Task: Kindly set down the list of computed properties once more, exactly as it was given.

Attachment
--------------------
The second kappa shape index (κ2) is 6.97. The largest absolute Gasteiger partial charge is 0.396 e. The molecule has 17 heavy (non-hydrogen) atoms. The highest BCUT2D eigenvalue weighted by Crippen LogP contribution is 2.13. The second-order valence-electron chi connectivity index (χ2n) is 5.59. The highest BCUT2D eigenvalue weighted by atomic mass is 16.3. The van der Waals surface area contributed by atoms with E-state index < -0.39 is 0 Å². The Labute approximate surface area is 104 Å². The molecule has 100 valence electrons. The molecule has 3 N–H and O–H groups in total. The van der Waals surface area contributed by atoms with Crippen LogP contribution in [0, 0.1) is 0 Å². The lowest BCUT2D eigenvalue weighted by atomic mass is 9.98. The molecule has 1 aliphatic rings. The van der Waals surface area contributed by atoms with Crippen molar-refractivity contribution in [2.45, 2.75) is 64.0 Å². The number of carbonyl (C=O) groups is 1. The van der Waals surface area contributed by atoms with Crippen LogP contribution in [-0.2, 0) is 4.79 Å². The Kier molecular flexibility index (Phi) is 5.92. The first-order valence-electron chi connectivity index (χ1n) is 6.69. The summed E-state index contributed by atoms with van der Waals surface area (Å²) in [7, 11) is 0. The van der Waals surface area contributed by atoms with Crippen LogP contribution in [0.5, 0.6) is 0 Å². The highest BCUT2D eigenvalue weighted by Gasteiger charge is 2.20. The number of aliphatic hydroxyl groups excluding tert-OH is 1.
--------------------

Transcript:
The second kappa shape index (κ2) is 6.97. The largest absolute Gasteiger partial charge is 0.396 e. The molecule has 17 heavy (non-hydrogen) atoms. The highest BCUT2D eigenvalue weighted by Crippen LogP contribution is 2.13. The second-order valence-electron chi connectivity index (χ2n) is 5.59. The highest BCUT2D eigenvalue weighted by atomic mass is 16.3. The van der Waals surface area contributed by atoms with E-state index < -0.39 is 0 Å². The Labute approximate surface area is 104 Å². The molecule has 100 valence electrons. The molecule has 3 N–H and O–H groups in total. The van der Waals surface area contributed by atoms with Crippen LogP contribution in [0, 0.1) is 0 Å². The lowest BCUT2D eigenvalue weighted by atomic mass is 9.98. The molecule has 1 aliphatic rings. The van der Waals surface area contributed by atoms with Crippen molar-refractivity contribution in [2.45, 2.75) is 64.0 Å². The number of carbonyl (C=O) groups is 1. The van der Waals surface area contributed by atoms with Crippen LogP contribution in [-0.2, 0) is 4.79 Å². The Kier molecular flexibility index (Phi) is 5.92. The first-order valence-electron chi connectivity index (χ1n) is 6.69. The summed E-state index contributed by atoms with van der Waals surface area (Å²) in [7, 11) is 0. The van der Waals surface area contributed by atoms with Crippen LogP contribution in [0.5, 0.6) is 0 Å². The highest BCUT2D eigenvalue weighted by Gasteiger charge is 2.20. The number of aliphatic hydroxyl groups excluding tert-OH is 1.